The next day, after staying in Charlottetown, we headed east. We had never done this part of Prince Edward Island, so it was all new and exciting.
Our first stop was Wood Island lighthouse. We saw the ferry arriving from Nova Scotia too.
Then, we passed a winery called Rossignol. I had tried one of their wines before but never been to the grounds. The area is immaculately groomed. We donated some money and tried so many interesting wines. We picked up a bottle of Maple wine to bring home!
Then we went North along the coast to Panmure Island, where the sand is white on one half and red on the other. You can get a good view of it from the lighthouse itself.
For lunch in Montague, we went to Copper Bottom brewing. I got a blueberry sour and mom got a cider. We split a chicken pot pie handpie and rested up. We also checked out some local crafts and the town itself.
Next up was Georgetown. This tiny place packed big personality. Stop in at Shoreline Designs and meet Peter. I asked him how his day was, and he replied that he’d have to be TWO people to be any better. I truly believed him. His jewelry is lovely and I bought myself a ring.
Our final stop before dinner was Basin Head Provincial Park to see the Singing Sands. When you walk along the sand it “sings.” Singing is more like squeaking but it is seriously cool. It happens because there is a high amount silica and quartz. I took a tiny vial of it home with me.
Our final stop of the day was at The Inn at Bay Fortune for the Fireworks Feast! Our neighbor back in New Brunswick mentioned this place to us off the cuff and the Monday morning we left for PEI, we googled it. We noticed there as a reservation for Tuesday and got in. I still have no idea HOW. The rest of the guests we met reserved four months back or spent time putting their names on waiting lists!
Chef Michael Smith runs the Inn. When you arrive, Kevin Petrie, the farmer, gives you a tour of the grounds and explains their philosophy and growing methods. Then you starting eating – for the next several hours!
You start in the gardens with oysters pulled from the bay that morning, topped with Bloody Mary Ice. You can find the recipe on their website if you want to try it at home. Then you walk around sampling different fire cooked goodies. Michael gives a bubbly toast before the full meal begins inside the Inn.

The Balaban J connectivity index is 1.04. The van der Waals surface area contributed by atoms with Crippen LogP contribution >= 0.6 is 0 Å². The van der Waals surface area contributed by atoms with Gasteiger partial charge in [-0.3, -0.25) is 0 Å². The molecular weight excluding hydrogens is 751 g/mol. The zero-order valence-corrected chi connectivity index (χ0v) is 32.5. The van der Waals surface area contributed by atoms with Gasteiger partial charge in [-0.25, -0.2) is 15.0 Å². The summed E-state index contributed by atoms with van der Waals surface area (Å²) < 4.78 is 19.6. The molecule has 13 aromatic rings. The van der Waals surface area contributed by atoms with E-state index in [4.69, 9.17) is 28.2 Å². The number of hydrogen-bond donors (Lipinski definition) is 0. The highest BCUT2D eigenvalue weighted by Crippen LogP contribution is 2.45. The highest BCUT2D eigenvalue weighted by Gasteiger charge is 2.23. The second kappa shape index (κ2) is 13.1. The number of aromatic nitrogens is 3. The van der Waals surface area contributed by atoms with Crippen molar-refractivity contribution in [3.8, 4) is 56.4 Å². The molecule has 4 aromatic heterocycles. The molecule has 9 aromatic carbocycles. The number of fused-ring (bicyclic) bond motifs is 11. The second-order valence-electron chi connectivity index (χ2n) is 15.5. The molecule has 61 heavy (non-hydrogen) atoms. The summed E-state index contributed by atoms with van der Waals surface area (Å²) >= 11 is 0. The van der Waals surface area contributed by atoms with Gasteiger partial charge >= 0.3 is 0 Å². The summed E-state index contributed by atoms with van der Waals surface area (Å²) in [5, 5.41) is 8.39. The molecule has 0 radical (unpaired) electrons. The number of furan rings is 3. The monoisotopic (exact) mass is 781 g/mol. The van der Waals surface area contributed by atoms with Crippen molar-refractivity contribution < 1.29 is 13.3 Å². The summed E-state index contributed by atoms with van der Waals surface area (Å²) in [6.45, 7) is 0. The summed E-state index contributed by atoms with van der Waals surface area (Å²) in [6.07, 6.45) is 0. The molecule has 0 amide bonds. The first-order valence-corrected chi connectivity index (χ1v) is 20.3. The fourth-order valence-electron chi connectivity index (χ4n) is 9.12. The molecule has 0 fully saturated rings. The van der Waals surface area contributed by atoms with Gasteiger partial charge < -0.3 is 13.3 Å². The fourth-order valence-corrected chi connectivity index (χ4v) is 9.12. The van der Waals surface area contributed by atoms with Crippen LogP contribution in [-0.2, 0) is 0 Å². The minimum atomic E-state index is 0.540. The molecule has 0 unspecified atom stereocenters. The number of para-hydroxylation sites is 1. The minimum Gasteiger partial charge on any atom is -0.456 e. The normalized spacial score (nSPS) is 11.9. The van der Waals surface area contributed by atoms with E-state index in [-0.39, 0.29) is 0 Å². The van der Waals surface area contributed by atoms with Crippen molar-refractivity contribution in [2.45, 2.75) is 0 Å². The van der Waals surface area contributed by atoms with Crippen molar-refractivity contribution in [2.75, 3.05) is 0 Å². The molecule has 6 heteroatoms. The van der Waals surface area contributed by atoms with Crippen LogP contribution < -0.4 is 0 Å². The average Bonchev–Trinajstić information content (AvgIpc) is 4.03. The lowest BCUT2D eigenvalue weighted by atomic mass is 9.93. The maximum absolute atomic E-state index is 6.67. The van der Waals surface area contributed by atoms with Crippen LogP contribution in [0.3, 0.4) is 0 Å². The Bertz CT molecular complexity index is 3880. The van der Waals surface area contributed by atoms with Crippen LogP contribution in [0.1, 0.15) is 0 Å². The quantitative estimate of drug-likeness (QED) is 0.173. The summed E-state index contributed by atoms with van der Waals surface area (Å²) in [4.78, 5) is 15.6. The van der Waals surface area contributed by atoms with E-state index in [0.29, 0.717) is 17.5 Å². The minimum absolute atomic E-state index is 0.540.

If you need an excuse to wander East on PEI, this meal is it! Our last day on the Island we saw some familiar spots and some new hangouts.
We went to the Dunes Gallery for lunch and viewing the artwork.
I got a rhubarb-a-rita with my Pad Thai. It was a great meal to kick off the day.
Next we went to Dalvay by the Sea a historic home built in 1895. This place is gorgeous and they did some filming of Anne of Green Gables here.
The land itself though is the most beautiful part of this island. It’s hard to grasp in photos.
Our final stop was Thunder Cove to see the tea cup rock. The sand her is super red and it reminded me a lot of the Hopewell landscape.
These rocks are always changing and breaking so I was happy to see it before that little teacup topples!
Leaving was hard. We ate another handpie on our way across the border and trekked back to New Brunswick.
We spent the final days in New Brunswick cleaning and resting. My mom and I hiked Matthew’s Head together.
And my dad and I saw a young moose in the morning! I included this illustration to show you just how high the tides come up, and the panoramic shot from my bedroom balcony.
Finally, here is a collection of local flora from the area. All around Fundy National park you can find these copper pieces hidden. You use them to make a rubbing on a piece of paper.
And what trip of mine would be complete without my feet on all sorts of textures?
This trip meant a lot to me and I can’t wait to go back already. I’ve gotta figure out a way to live out my summers without losing my job!